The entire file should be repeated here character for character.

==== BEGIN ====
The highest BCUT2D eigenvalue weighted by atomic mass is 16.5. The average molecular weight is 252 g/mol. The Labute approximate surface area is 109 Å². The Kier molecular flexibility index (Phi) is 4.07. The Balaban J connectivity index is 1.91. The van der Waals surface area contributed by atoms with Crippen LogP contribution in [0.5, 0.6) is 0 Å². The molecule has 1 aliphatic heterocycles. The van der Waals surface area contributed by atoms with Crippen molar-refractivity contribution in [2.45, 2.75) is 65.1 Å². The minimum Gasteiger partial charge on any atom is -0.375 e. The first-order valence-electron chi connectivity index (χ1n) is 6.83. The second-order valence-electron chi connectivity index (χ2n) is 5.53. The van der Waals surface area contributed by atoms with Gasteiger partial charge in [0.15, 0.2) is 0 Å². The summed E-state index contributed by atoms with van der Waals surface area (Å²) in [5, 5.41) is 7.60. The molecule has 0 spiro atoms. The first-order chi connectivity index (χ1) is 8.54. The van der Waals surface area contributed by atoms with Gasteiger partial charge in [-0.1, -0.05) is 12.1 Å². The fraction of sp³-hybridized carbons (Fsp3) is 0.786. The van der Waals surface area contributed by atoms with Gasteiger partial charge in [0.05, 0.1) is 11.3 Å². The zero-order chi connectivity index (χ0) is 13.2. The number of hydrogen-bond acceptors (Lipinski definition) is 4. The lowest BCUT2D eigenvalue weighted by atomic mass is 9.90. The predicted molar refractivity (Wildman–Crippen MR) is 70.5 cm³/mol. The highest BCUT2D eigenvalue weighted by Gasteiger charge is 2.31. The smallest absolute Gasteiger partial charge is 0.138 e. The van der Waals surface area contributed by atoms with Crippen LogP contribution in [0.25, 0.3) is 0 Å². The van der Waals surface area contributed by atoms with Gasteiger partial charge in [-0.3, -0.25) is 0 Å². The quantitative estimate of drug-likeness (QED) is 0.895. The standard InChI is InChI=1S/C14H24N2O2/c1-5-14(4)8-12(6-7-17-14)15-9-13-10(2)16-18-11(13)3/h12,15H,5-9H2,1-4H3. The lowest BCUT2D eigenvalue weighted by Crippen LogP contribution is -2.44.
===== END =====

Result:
The highest BCUT2D eigenvalue weighted by atomic mass is 16.5. The average molecular weight is 252 g/mol. The Labute approximate surface area is 109 Å². The Kier molecular flexibility index (Phi) is 4.07. The Balaban J connectivity index is 1.91. The van der Waals surface area contributed by atoms with Crippen LogP contribution in [0.5, 0.6) is 0 Å². The molecule has 1 aliphatic heterocycles. The van der Waals surface area contributed by atoms with Crippen molar-refractivity contribution in [2.45, 2.75) is 65.1 Å². The minimum Gasteiger partial charge on any atom is -0.375 e. The first-order valence-electron chi connectivity index (χ1n) is 6.83. The second-order valence-electron chi connectivity index (χ2n) is 5.53. The van der Waals surface area contributed by atoms with Gasteiger partial charge in [0.15, 0.2) is 0 Å². The summed E-state index contributed by atoms with van der Waals surface area (Å²) in [5, 5.41) is 7.60. The molecule has 0 spiro atoms. The first-order chi connectivity index (χ1) is 8.54. The van der Waals surface area contributed by atoms with Gasteiger partial charge in [-0.1, -0.05) is 12.1 Å². The fraction of sp³-hybridized carbons (Fsp3) is 0.786. The van der Waals surface area contributed by atoms with Gasteiger partial charge in [0.05, 0.1) is 11.3 Å². The zero-order chi connectivity index (χ0) is 13.2. The number of hydrogen-bond acceptors (Lipinski definition) is 4. The lowest BCUT2D eigenvalue weighted by atomic mass is 9.90. The predicted molar refractivity (Wildman–Crippen MR) is 70.5 cm³/mol. The highest BCUT2D eigenvalue weighted by Gasteiger charge is 2.31. The smallest absolute Gasteiger partial charge is 0.138 e. The van der Waals surface area contributed by atoms with Crippen LogP contribution in [0.25, 0.3) is 0 Å². The van der Waals surface area contributed by atoms with Gasteiger partial charge in [-0.3, -0.25) is 0 Å². The quantitative estimate of drug-likeness (QED) is 0.895. The standard InChI is InChI=1S/C14H24N2O2/c1-5-14(4)8-12(6-7-17-14)15-9-13-10(2)16-18-11(13)3/h12,15H,5-9H2,1-4H3. The lowest BCUT2D eigenvalue weighted by Crippen LogP contribution is -2.44.